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03-29-2009, 05:40 AM
  #193
seventieslord
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Join Date: Mar 2006
Location: Regina, SK
Country: Canada
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RW/D Stanislav Petukhov



(image hand-scanned in from KOTI - it was either that or a grainy shot from Chidlovski - I am hardcore! )

A versatile player and great team guy. Like Yakushev, makes a great spare.

- 6'1, 200 lbs.
- Olympic Gold (1964)
- Olympic Silver (1960)
- World Championship Gold (1963)
- Had a point per game in all three International tournaments he played in, a total of 12-9-21 in 18 GP
- 5th, 7th, 7th in Russian League Goal scoring
- 173 goals in 388 Russian League Games

Quote:
Originally Posted by Kings Of the Ice
When Stanislav Petukhov first appeared in the Dynamo Moscow lineup, he was noticed right away. He was tall, well-built, and at the same time graceful and agile. He became a star because he had a number of exceptional abilities, including an excellent skating style, great speed, and a powerful shot. This winger's physical strength and consummate technical skill enabled him to play a good game in front of the opponent's net, where he always felt comfortable. As well, he had an exceptional ability to slap the puck into the net after it was deflected by the goaltender.

He had his own particular way of playing the crease, as well as a feel for the polished, diversified, and well-set-up plays. He never tried to take advantage of his huge frame. Always keeping his eye on the puck, he ignored attempts to push him out of the crease. Whenever he could, he would take a shot on goal without hesitation.

Petukhov's skill at the boards and in the corners of the rink - something most forwards lacked - also distinguished his style of play. This wasn't only because of his physical strength. His game near the boards wasn't a spontaneous reaction to what was happening there but a conscious strategy aimed at further developing plays. His tactical maturity was evident in the mutual understanding he developed with partners who had a different style of play.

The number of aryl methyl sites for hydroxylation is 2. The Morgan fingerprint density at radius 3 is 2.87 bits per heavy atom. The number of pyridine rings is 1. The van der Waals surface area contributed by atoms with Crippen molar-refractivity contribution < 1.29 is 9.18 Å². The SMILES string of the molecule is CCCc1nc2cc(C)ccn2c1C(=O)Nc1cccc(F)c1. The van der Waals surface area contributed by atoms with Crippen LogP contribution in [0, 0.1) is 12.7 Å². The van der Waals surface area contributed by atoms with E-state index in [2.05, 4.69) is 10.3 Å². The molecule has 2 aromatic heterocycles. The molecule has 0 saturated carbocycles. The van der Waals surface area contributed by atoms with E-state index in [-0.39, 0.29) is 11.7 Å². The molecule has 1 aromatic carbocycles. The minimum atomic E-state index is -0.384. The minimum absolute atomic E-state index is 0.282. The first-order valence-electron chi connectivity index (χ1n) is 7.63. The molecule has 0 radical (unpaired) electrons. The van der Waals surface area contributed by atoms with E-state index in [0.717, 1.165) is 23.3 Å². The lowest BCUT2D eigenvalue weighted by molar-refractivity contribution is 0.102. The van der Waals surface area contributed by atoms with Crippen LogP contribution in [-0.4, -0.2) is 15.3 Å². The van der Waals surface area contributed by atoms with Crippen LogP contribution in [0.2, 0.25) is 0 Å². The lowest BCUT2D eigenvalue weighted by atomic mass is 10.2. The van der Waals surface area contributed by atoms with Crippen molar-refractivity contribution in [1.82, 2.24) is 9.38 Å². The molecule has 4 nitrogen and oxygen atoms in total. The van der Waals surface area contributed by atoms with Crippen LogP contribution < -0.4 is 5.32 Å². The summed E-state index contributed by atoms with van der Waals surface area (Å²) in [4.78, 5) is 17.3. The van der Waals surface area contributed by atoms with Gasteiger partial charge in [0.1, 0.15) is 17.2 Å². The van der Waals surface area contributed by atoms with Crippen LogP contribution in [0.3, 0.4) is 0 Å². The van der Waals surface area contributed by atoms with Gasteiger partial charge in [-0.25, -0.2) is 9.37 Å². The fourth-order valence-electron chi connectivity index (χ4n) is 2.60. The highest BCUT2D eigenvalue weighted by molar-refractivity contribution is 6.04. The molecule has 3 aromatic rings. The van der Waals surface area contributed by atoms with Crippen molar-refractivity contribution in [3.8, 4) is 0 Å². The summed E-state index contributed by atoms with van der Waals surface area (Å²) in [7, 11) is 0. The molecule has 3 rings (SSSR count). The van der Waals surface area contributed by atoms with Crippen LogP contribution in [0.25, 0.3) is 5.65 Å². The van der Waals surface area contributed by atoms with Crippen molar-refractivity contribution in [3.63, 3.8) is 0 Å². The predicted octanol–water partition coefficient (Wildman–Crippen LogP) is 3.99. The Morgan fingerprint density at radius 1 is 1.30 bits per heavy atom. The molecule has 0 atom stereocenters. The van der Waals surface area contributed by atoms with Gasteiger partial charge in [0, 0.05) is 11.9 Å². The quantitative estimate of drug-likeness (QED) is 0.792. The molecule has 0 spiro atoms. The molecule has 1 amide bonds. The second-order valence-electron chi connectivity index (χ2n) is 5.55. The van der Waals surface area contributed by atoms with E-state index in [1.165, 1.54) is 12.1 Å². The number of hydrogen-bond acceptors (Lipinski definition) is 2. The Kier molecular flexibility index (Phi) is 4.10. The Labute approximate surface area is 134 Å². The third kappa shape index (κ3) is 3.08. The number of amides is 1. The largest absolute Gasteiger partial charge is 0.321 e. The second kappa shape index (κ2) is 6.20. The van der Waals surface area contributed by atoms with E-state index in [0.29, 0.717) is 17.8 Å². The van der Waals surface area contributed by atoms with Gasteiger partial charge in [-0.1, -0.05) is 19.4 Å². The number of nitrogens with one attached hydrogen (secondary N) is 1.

Petukhov played major league hockey for 13 years, all of them with Dynamo Moscow. He was lucky to avoid any serious injury, loss of capability and conflicts with coaches. Petukhov began playing as a forward and ended his career on the defense line. This wasn't by choice but due to changes in team tactics. To his credit, Petukhov immediately accepted the coach's decision, putting aside his personal ambitions.

There are obvious differences between playing defense and being on the forward line, and Petukhov quickly mastered the new skills. His previous experience as a forward made his game in defense more polished and streamlined. But whenever he charged from one end of the rink to the other, you could feel that he was essentially a forward. yet when he returned to his own zone, he would meet oncoming opponents with a stiff bodycheck in order to get a hold of the puck or paste them to the boards like a true defenseman.

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